Sayre School Education Program

Lecture in the yard at Waterwild Farm.

Lecture in the yard at Waterwild Farm.

Beginning in 1997, Cultural Resource Analysts, Inc. (CRA), worked with 4th graders from Sayre School on the Sayre School Historical Archaeology Project at Waterwild Farm in Lexington, Kentucky. The project was designed to investigate the spatial layout of the historical farm, as well as the age of the farmstead and associated structures.

History of Waterwild

Waterwild Hall was built sometime in the 1830s and is a brick, Federal style I-house with an L-addition on the rear. Evidence suggests that an earlier residence was located on the site, or that materials from an earlier structure located elsewhere were used for constructing Waterwild Hall. At the time of the investigation there was little known about the earliest owners of the property.

In the 1880s the house and 3,000 acres were acquired by Alexander Carrick of Georgetown (great-great grandfather of the current owner). He named the house Waterwild Hall. At the time, the farm was bounded by Russell Cave Pike to the east, Carrick Pike to the north, and Mr. Horeb Pike to the west. Upon Alexander Carrick’s death, the farm was divided among his three sons Thomas, Oscar, and Dr. Robert Lee Carrick. Dr. R.L. Carrick inherited the smallest portion of the farm but retained the ownership of the house.

Waterwild Hall, at the time of the project, was owned by James K. Millard, father of Caroline Carrick Millard who attended Mrs. Janie Cowgill’s Fourth Grade class at Sayre. Mr. Mallard and his wife, Madelyn, started renovations in 1992, beginning with the rear portion of the house, retaining or replicating as much of the original style and materials as possible.

Proposal for fieldwork and education program

CRA developed a proposal for the archaeological investigations that allowed the Sayre students to gain hands-on experience, while answering the research questions developed in the proposal. The project was divided into six parts: Yard testing, artifact washing and identification, student analysis, group discussion of findings, future research, and reporting and curation.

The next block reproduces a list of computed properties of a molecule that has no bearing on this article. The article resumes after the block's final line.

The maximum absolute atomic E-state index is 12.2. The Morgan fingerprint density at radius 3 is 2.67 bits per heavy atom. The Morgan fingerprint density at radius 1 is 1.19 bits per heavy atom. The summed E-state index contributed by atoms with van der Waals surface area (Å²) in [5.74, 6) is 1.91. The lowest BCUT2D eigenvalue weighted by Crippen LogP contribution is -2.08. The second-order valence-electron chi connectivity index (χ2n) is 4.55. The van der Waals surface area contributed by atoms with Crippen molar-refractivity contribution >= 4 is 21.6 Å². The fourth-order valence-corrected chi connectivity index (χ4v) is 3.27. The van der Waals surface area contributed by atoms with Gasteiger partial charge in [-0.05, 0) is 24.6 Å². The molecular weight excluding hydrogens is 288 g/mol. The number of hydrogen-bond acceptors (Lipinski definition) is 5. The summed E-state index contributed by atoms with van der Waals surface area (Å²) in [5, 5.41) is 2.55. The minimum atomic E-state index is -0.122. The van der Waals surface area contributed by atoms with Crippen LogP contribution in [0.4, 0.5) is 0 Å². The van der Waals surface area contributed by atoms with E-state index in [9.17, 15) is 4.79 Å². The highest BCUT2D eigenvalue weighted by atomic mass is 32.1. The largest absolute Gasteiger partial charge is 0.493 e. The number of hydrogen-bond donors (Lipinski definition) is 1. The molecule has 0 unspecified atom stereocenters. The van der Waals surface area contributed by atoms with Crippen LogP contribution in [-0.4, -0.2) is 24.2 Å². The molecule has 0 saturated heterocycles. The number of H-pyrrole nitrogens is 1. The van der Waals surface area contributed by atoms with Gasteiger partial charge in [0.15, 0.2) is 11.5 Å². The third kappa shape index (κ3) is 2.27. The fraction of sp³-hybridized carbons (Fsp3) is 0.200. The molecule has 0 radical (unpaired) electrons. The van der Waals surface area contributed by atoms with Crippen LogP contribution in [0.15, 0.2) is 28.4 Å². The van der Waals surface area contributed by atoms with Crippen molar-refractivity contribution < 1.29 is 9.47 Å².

From 1997 to 2002, CRA involved Sayre students with the archaeological investigations at Waterwild Hall. Each school year CRA personnel collaborated with teachers and students at Sayre to conduct the archaeological fieldwork and answer the research questions developed. Over the next few days, the CRA blog will discuss each year of the education outreach program, be sure to check back daily.

Share this
Posted in Education and Outreach Tagged with: ,

Leave a Reply

Your email address will not be published. Required fields are marked *


Recent Posts

  • Andrew Bradbury Teaches Cub Scouts about Flintknapping
    On June 7, Andrew Bradbury, an archaeologist working in CRA’s Knoxville office, spent a day discussing archaeology and flintknapping with Cub Scouts from the Toqua District (West Knoxville) Day Camp. ...
    Published on 7/18/16

  • New Link about Ancient Dentistry
    If you visit CRA's Recommended Links page you may notice a new link for Ancient Dentistry. The link provides an overview of how different a dentist appointment may have been ...
    Published on 2/26/14

  • Prehistory of the Upper Cumberland River Drainage in the Kentucky, Virginia and Tennessee Border Region
    Cultural Resource Analysts, Inc., routinely conducts archaeological surveys throughout Kentucky, Tennessee, and Virginia. Jon Kerr, the Director of Operations for the Kentucky office and  Prehistoric Ceramics Specialist, has compiled an ...
    Published on 8/27/13

  • Sayre School: In Conclusion
    After spending multiple years working alongside the Sayre students at Waterwild Farm, the excavation was concluded. The students, along with teachers and parents, were an integral part of the process. ...
    Published on 7/17/13

  • Sayre School: 2001-2002
    The 2001-2002 excavations at Waterwild Farm were conducted with the fourth and seventh grade classes from Sayre School in Lexington, Kentucky, and continued our exploration of the backyard, opening eight ...
    Published on 7/11/13

  • Sayre School: 2000-2001
    This school year began again with a slide presentation of previous work and a discussion of the year’s goals. Excavation units were expanded to better define building foundations and locate ...
    Published on 7/9/13

  • Sayre School: 1999-2000
    The third year program at Waterwild began with a presentation on a review of the goals and methodology of historical archaeology, and a slide show depicting the types of archaeological ...
    Published on 7/3/13

  • Sayre School: 1998-1999
    During the second school year (1998-1999), a new proposal was developed for further testing of the site. Our research questions for this phase of the project were to (1) determine ...
    Published on 7/2/13

  • Sayre School: 1997-1998
      Over 15 years ago, CRA began its archaeological investigation at Waterwild Farm, which also served as an education program for students from Sayre School in Lexington, Kentucky.  The first year ...
    Published on 7/1/13